I also agree that uniquely Catholic doctrines re: the papacy are not spelled out in that passage, which is why I did not say anything about the papal dogmas in my article. Personally, I think that this passage teaches certain things which indirectly lend support to Catholic papal dogmas, but, as we’ve both made clear, that’s neither here nor there as it relates to this article.

    Your points about the offensive posture of the rock are interesting. They remind me of the prophecy in Daniel of the rock that destroys the statue and fills the whole earth. While it’s true that this passage exists in a certain proximity to other statements Jesus makes in preparation for his death and resurrection, your points conflate (or at least seem to me to conflate) Jesus himself with the Church. The Church is the body of Christ, but it is not we who harrowed death and despoiled hell. Thus although I can see how you might construe the offensive posture of the rock, you seem to be saying in one sentenence that Jesus is talking about the Church, then in the next that Jesus is talking about himself. If we’re going to do biblical theology rather than strict grammatical exegesis of this passage, I would prefer to see the rock as being the fulfillment of the aforementioned prophecy in Daniel. The rock breaks the statue, whose individual segments represent the individual kingdoms of the world that ruled in the area of the eastern Mediterranean before the coming of Christ, and then spreads throughout the whole world. As St. John writes in Revelation 11:15, “The kingdoms of this world have become the kingdoms of our God and of His Christ.” I’d be interested to know what you think about this reading, since the prophecy in Daniel specifically gives us a picture of a rock with a decidedly “offensive” posture.

    Yours in Christ,

  29. Though I appreciate your point about not conflating Christ and the Church, on the other hand, as you said, the Church is Christ’s Body. “Those who have been baptized in Christ have put on Christ.” There is a very real sense in which we are called to be Christ, and in which Christ is all. Some have suggested that, if we are serious about our Faith, we should prostrate ourselves before all who we see as if before Christ Himself. If we truly believe in Liturgy as Eschaton, by participating in the fullness of all things we participate in the life of Christ and are there, even at the harrowing. So the conflation you point to as a problem is something with which I’m quite comfortable.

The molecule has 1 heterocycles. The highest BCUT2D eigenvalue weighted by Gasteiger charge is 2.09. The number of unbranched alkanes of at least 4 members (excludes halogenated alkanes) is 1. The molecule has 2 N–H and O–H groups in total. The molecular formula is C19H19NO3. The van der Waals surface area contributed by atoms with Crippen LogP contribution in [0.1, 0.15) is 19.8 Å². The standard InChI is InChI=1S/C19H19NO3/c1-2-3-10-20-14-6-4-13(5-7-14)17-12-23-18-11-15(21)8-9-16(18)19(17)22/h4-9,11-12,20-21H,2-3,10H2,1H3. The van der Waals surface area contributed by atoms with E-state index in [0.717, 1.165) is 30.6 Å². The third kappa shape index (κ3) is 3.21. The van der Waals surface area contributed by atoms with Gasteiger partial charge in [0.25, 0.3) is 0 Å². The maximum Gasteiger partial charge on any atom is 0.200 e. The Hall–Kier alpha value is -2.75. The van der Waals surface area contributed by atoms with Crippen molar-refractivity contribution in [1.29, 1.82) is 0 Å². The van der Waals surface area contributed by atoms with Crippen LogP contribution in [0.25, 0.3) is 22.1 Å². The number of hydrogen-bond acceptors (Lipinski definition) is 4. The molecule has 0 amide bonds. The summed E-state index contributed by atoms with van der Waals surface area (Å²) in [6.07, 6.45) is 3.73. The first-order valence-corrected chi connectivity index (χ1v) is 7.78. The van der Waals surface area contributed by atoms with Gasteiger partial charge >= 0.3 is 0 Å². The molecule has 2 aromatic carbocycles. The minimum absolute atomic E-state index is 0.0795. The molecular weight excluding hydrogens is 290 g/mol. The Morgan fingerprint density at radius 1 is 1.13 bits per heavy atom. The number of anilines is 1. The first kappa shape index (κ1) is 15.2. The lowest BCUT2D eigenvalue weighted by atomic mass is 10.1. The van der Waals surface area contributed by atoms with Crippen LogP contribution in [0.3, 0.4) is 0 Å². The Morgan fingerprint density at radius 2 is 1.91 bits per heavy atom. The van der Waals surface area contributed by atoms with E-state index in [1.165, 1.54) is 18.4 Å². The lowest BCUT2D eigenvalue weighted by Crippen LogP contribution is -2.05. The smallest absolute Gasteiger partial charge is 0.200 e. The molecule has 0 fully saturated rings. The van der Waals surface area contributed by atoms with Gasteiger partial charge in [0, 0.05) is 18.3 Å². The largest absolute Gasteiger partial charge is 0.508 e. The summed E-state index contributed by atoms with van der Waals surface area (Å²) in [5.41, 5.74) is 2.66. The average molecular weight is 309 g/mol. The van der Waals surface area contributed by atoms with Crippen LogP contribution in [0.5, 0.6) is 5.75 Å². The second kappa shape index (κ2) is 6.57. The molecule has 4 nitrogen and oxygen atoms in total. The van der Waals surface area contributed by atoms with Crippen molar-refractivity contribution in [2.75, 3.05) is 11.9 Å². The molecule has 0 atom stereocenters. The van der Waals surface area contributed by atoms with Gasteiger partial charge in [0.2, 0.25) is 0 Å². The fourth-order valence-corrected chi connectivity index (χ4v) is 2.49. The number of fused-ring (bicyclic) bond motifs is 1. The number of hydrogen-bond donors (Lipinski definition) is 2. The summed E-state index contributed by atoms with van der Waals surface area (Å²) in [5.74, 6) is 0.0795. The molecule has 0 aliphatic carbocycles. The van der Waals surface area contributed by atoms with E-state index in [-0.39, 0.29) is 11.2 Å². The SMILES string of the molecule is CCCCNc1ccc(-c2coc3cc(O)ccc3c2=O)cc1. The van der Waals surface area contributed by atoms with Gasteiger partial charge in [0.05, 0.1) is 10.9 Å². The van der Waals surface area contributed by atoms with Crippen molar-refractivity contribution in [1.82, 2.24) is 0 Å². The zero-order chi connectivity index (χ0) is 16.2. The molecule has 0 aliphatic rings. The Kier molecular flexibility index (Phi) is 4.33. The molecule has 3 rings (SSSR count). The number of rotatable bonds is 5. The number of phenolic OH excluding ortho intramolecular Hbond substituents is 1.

An example of this could be St. Athanasios’ “Life” of St. Anthony the Great, where he presents the life of the saint as in a sense recapitulating the life of Christ, because it is no longer the saint who lives but Christ who lives in him.

    As for the quote from Revelation, I’m not as well educated on the book as I should be. But, as I know it’s read in the Orthodox tradition as an eschatological and liturgical work (not to be redundant), my own private gloss is that the passage refers to a time when even the demons (the powers and principalities of this world) repent and return to God; though not a matter of dogma, it’s a hope that many Fathers and Saints have shared through the centuries. This also fits with the prophecy in Daniel, where the smashing of the statute can be seen as an end to the idolatry which is the fruit of the demons.

    Forgive me.

  30. […] am responding to Catholic interpretation on Matthew 16.18. Here, here, and […]

  31. I agree with you a hundred percent and this confirms with my study done in 1993 at the age of 28, on the Rock, where peter is being called the rock, “KEPHA” i never accepted the protestant arguments of pebbles/stone/rock, feminine/masculine, petra/petros etc, for they were biased in nature and not an honest interpretation of what our Lord was truly trying to portray. This place is too short for me to elaborate my findings as to why i believe that Our Lord was speaking of himself as THE ROCK (revealing a larger picture) though he truly named peter as Rock, Kepha (there was a play of words by our Lord n confirmed in the Gospel of John ch:2 (The temple). My study proves the Roman catholic have selfishly misinterpreted the verse in matt.16:18 to suit their needs.

  32. I just find to hard to believe that Jesus tells Simon he is the rock and immediately gives him the keys of the kingdom of heaven and the power to bind and unbind and then referring to himself Jesus as the rock in which he will build his church. It’s like saying – Okay Simon, you are the rock, and I am building the church in a rock but you are not that rock, that other rock its me, but I will give you the keys of the kingdom of heaven and the power to bind and unbind but you are not the rock, I am the rock. -Its just comical.

    And then later on, before the ascension, Jesus entrust his disciples, and all of us, to Peter.

  33. Edgar, #31

    One might note that Jesus is a King, and that a King has a Kingdom. That being so, there are things that kings have in common. One of those things is the chamberlain or bearer of the keys.